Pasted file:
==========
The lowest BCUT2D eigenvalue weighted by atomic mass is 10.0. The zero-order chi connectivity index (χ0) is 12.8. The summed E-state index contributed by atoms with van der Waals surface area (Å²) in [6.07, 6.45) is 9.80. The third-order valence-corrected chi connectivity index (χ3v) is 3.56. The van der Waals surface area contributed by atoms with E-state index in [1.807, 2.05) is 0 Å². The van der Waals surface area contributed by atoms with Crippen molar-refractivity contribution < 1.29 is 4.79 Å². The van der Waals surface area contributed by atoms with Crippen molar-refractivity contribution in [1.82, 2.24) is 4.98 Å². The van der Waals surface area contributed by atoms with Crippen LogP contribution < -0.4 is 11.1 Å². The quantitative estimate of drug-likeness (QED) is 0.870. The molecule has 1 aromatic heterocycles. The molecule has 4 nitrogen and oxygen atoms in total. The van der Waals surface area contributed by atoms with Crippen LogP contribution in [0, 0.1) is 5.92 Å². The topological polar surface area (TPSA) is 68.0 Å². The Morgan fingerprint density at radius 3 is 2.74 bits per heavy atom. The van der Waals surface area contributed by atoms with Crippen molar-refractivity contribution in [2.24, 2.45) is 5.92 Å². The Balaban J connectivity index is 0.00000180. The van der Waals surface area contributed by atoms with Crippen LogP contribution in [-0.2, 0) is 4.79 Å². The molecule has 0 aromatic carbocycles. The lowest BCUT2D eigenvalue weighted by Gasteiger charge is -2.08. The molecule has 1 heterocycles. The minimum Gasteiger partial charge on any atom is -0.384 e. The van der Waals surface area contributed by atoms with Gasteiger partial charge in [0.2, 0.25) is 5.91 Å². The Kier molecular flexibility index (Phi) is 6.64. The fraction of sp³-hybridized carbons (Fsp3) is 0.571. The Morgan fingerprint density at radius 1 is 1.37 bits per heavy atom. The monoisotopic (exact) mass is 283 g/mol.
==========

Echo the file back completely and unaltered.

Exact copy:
The lowest BCUT2D eigenvalue weighted by atomic mass is 10.0. The zero-order chi connectivity index (χ0) is 12.8. The summed E-state index contributed by atoms with van der Waals surface area (Å²) in [6.07, 6.45) is 9.80. The third-order valence-corrected chi connectivity index (χ3v) is 3.56. The van der Waals surface area contributed by atoms with E-state index in [1.807, 2.05) is 0 Å². The van der Waals surface area contributed by atoms with Crippen molar-refractivity contribution < 1.29 is 4.79 Å². The van der Waals surface area contributed by atoms with Crippen molar-refractivity contribution in [1.82, 2.24) is 4.98 Å². The van der Waals surface area contributed by atoms with Crippen LogP contribution < -0.4 is 11.1 Å². The quantitative estimate of drug-likeness (QED) is 0.870. The molecule has 1 aromatic heterocycles. The molecule has 4 nitrogen and oxygen atoms in total. The van der Waals surface area contributed by atoms with Crippen LogP contribution in [0, 0.1) is 5.92 Å². The topological polar surface area (TPSA) is 68.0 Å². The Morgan fingerprint density at radius 3 is 2.74 bits per heavy atom. The van der Waals surface area contributed by atoms with Crippen molar-refractivity contribution in [2.24, 2.45) is 5.92 Å². The Balaban J connectivity index is 0.00000180. The van der Waals surface area contributed by atoms with Crippen LogP contribution in [-0.2, 0) is 4.79 Å². The molecule has 0 aromatic carbocycles. The lowest BCUT2D eigenvalue weighted by Gasteiger charge is -2.08. The molecule has 1 heterocycles. The minimum Gasteiger partial charge on any atom is -0.384 e. The van der Waals surface area contributed by atoms with Gasteiger partial charge in [0.2, 0.25) is 5.91 Å². The Kier molecular flexibility index (Phi) is 6.64. The fraction of sp³-hybridized carbons (Fsp3) is 0.571. The Morgan fingerprint density at radius 1 is 1.37 bits per heavy atom. The monoisotopic (exact) mass is 283 g/mol.